Phony text, email and phone messages are being sent asking for personal information. THESE ARE FAKE MESSAGES. We NEVER request updated information through unsecured communication channels. When in doubt, always call us directly at 531-3711 or toll free at 877-531-3711 .

Assistance is available for members that have accidentally provided personal information. Please contact our call center during normal business hours.

Should you have a question about official Aloha Pacific FCU communications, always visit our website ( or contact us directly.


Lingle Releases $833,00 for Advanced Traveler Information System for Oahu Travelers

Governor Linda Lingle has released $833,000 to implement the first phase of an Advanced Traveler Information System for H-1, H-2 and H-201 (Moanalua) Freeways to help motorists avoid traffic and reduce their commute times

More Here

Bank Repo’s Air Kauai Helicopters… Again

On November 11th, I blogged that Air Kauai had it’s helicopters repossessed.

The following day, they were able to get them back.

Well now… they have lost them again!


Air Kauai Inc., a Lihu’e, Hawaii-based company that specializes in island tours, had its helicopter fleet repossessed.

According to The Garden Island, U.S. Bankruptcy Judge Robert Faris gave the Bank of Hawaii the go-ahead to repossess two Eurocopter AS 350 helicopters last week.  Air Kauai failed to make its December payment of $31,402 to the bank and a $47,600 down payment to the insurance company, the newspaper reported.According to The Garden Island, the company took out two loans…

More here

Homeless Shipping… Hawaii to Return Homeless Back to Mainland?

I think we have all heard rumors of States on the mainland providing homeless people in their communities one way tickets to Hawaii.

Well it appears a certain legislator wants the Aloha State to start shipping newly arrived  homeless back to the mainland.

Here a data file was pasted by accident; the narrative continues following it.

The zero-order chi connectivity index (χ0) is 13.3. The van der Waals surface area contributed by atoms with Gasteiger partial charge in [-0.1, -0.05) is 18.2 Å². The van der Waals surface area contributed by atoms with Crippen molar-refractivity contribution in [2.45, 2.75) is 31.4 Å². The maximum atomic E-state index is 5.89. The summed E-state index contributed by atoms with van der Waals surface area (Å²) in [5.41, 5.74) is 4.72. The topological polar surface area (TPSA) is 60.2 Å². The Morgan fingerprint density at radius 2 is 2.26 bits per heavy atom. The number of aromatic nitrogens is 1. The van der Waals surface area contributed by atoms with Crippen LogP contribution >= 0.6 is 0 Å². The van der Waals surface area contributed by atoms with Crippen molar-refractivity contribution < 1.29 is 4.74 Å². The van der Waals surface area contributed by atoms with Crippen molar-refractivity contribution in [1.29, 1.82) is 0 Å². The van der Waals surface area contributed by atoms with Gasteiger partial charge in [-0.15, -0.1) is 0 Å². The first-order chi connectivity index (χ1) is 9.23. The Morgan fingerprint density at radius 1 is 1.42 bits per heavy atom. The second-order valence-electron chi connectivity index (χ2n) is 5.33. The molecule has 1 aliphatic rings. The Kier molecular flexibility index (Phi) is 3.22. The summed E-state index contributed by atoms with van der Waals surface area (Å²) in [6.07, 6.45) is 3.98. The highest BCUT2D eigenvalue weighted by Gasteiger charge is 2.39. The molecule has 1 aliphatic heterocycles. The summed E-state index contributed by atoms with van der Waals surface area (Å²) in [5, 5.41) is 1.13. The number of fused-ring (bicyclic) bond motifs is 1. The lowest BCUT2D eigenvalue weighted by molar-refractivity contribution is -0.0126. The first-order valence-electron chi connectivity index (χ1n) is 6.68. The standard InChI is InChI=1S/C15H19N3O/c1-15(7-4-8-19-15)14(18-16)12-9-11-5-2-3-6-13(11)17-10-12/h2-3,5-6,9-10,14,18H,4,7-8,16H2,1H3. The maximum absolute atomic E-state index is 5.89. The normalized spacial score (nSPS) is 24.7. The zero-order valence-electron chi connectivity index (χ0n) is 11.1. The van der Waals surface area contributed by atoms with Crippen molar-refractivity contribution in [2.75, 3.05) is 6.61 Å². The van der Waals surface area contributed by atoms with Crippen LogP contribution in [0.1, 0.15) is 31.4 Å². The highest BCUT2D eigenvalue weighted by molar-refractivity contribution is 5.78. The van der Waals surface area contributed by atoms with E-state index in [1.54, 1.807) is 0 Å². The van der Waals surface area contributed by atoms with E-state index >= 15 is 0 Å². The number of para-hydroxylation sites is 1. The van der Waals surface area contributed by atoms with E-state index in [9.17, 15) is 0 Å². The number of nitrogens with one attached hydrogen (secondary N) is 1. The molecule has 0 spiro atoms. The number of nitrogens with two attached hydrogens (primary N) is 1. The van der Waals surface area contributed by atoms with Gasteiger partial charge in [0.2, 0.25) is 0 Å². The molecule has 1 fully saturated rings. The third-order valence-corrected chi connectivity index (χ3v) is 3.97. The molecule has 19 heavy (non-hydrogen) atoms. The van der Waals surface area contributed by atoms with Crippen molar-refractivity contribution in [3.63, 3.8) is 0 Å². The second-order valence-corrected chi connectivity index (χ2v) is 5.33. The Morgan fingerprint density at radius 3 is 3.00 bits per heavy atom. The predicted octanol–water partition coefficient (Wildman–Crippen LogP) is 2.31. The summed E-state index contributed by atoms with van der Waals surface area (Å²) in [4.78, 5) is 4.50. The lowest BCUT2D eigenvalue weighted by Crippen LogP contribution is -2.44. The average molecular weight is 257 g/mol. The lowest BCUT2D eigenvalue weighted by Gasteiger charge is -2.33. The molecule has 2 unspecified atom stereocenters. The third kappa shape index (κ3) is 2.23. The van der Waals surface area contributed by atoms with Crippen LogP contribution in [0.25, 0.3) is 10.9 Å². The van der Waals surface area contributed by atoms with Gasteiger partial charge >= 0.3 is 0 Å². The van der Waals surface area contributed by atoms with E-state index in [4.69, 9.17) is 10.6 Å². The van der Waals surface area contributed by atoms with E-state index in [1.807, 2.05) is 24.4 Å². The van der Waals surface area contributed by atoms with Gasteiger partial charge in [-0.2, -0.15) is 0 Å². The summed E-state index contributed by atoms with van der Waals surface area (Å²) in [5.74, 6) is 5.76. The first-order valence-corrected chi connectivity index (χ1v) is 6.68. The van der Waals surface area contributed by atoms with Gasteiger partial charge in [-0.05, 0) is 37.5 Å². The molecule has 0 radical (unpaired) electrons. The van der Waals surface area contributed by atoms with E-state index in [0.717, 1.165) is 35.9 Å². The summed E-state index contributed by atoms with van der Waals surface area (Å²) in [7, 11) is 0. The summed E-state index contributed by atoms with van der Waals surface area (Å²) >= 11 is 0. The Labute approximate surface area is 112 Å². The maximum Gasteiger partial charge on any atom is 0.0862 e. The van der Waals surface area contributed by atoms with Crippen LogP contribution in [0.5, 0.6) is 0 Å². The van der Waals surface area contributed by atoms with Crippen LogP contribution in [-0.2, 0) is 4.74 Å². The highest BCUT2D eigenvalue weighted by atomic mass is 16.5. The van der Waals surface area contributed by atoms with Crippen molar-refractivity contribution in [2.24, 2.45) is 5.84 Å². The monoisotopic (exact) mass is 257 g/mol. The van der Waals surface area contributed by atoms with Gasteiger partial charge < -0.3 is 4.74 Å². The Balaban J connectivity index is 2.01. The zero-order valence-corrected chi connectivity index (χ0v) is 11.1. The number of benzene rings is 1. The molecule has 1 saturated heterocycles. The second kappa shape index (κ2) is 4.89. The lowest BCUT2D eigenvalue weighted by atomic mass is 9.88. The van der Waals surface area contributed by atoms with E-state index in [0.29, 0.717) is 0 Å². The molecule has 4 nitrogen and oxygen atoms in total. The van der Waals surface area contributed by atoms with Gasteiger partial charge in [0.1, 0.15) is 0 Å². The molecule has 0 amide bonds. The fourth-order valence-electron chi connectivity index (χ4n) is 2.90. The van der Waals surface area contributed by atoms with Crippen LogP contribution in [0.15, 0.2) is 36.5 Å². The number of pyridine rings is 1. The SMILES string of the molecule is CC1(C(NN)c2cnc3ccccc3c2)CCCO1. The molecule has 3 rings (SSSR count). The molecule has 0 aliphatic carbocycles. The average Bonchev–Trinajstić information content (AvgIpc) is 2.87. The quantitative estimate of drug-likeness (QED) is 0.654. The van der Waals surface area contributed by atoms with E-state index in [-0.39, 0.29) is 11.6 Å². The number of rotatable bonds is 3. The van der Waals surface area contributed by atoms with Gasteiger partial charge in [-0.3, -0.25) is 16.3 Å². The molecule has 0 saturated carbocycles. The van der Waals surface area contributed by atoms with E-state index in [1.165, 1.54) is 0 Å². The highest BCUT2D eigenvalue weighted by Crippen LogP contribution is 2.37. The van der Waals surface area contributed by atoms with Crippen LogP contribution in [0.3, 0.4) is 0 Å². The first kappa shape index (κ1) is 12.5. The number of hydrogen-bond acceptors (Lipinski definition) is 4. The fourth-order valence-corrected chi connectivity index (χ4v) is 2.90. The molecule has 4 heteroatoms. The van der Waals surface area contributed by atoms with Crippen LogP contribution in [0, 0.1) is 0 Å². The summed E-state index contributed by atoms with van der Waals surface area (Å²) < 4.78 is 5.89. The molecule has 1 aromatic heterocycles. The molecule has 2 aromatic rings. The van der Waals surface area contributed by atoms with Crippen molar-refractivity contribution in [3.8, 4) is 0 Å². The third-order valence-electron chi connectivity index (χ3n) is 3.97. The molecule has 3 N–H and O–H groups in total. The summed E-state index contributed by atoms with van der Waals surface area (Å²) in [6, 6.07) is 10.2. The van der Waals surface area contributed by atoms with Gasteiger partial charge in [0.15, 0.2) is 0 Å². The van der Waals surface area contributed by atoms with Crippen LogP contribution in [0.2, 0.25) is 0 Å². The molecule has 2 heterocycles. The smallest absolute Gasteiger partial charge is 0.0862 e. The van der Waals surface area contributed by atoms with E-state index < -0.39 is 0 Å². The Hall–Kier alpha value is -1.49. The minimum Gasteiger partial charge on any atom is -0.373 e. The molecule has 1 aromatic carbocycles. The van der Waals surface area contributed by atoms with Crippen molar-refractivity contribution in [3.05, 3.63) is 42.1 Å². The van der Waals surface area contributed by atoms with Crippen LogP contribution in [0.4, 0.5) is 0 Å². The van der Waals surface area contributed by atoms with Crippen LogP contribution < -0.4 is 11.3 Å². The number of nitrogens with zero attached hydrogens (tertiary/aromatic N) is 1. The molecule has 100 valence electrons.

Rita Cabanilla

Rida Cabanilla

State Rep. Rida Cabanilla, chairwoman of the Housing Committee, said she plans to ask for $100,000 this legislative session for a pilot program that would fly people who have recently arrived from the Mainland and are now homeless back to where they came from…

More Here

Matson Cutting 10% of Employees… 60 Jobs

Alexander & Baldwin said Tuesday it will cut 10 percent of its workforce at Matson Navigation Co., Hawaii’s largest ocean shipper…

…Matson will eliminate 60 non-union positions, which come on top of a hiring freeze that began in 2007 and continued into 2008…

…In less than four months, A&B stock has lost more than half of its value, tumbling from $44 a share at the end of September.

More Here

Another “Damon Dollar” Arrives!

I didn’t check the mail all weekend and I finally got around to doing it today.

I wasn’t pleasantly surprised that I got another “Damon Dollar“.

It came courtesy of two places: The Pahoa Museum and “Jomama’s Hostel“.  (I guess they each put in $.50 ;) )


Of course I blogged about the Pahoa Museum a few times…but only recently had I heard of “Jomama’s Hostel” in Pahoa.


Of course after receiving this dollar, I had to check out their website here.

It looks like a really nice place and the rates are also very reasonable.


You can contact JoMama’s here for more information.

Mahalo Pahoa Museum and JoMama’s Hostel!

“Spitfire Grill” The Movie that “Essay House” Scams are Based Upon

I’ve been writing about the Essay Houses that a mainland scammer named Mark Samwick has been running of late.

Here is the movie that has inspired this whole genre of essay houses (I’m trying to find a copy that has more then just the “Score” from the movie):


“An aging woman wants to put her grill up as a contest with the winner taking the grill.To enter you must spend $100 and you are in the pot.The person with the best reason to want the grill will win it.The woman obtains over $200,000.A tragedy occurs before the winner is picked.”

Parking Wars Honolulu (Repo Hawaii)… The Video

I previously blogged about a Big Island repoman video taping his repos and posting them on youtube here and here.

It now appears that a Honolulu guy is doing something similar, however, he has made it more into a movie with captioning and all!

I know the economy sucks right now, and I know these repo guys are just doing there job, but is there really a reason to post the videos to youtube other then to scare people into making payments?

I mean if they are doing their job correctly and have videotaped the repo, that’s one thing… but to post them online just seems a bit harsh.  Not only are they posting them online, but often times, like in this clip… they show the person that is having their car repoed.

Talk about shame: